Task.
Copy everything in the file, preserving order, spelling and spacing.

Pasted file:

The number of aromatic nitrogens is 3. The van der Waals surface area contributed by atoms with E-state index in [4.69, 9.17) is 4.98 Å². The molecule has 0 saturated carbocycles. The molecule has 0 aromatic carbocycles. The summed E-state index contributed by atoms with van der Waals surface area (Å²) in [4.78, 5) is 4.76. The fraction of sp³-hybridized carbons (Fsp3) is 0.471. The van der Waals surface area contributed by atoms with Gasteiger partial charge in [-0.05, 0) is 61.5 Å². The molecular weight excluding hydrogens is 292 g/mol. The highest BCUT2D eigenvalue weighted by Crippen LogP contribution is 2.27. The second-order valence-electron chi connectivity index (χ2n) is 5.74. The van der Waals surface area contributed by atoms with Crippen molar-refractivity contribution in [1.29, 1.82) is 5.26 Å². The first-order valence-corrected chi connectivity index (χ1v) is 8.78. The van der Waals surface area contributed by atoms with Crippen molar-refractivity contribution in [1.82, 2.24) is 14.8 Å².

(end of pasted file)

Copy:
The number of aromatic nitrogens is 3. The van der Waals surface area contributed by atoms with E-state index in [4.69, 9.17) is 4.98 Å². The molecule has 0 saturated carbocycles. The molecule has 0 aromatic carbocycles. The summed E-state index contributed by atoms with van der Waals surface area (Å²) in [4.78, 5) is 4.76. The fraction of sp³-hybridized carbons (Fsp3) is 0.471. The van der Waals surface area contributed by atoms with Gasteiger partial charge in [-0.05, 0) is 61.5 Å². The molecular weight excluding hydrogens is 292 g/mol. The highest BCUT2D eigenvalue weighted by Crippen LogP contribution is 2.27. The second-order valence-electron chi connectivity index (χ2n) is 5.74. The van der Waals surface area contributed by atoms with Crippen molar-refractivity contribution in [1.29, 1.82) is 5.26 Å². The first-order valence-corrected chi connectivity index (χ1v) is 8.78. The van der Waals surface area contributed by atoms with Crippen molar-refractivity contribution in [1.82, 2.24) is 14.8 Å².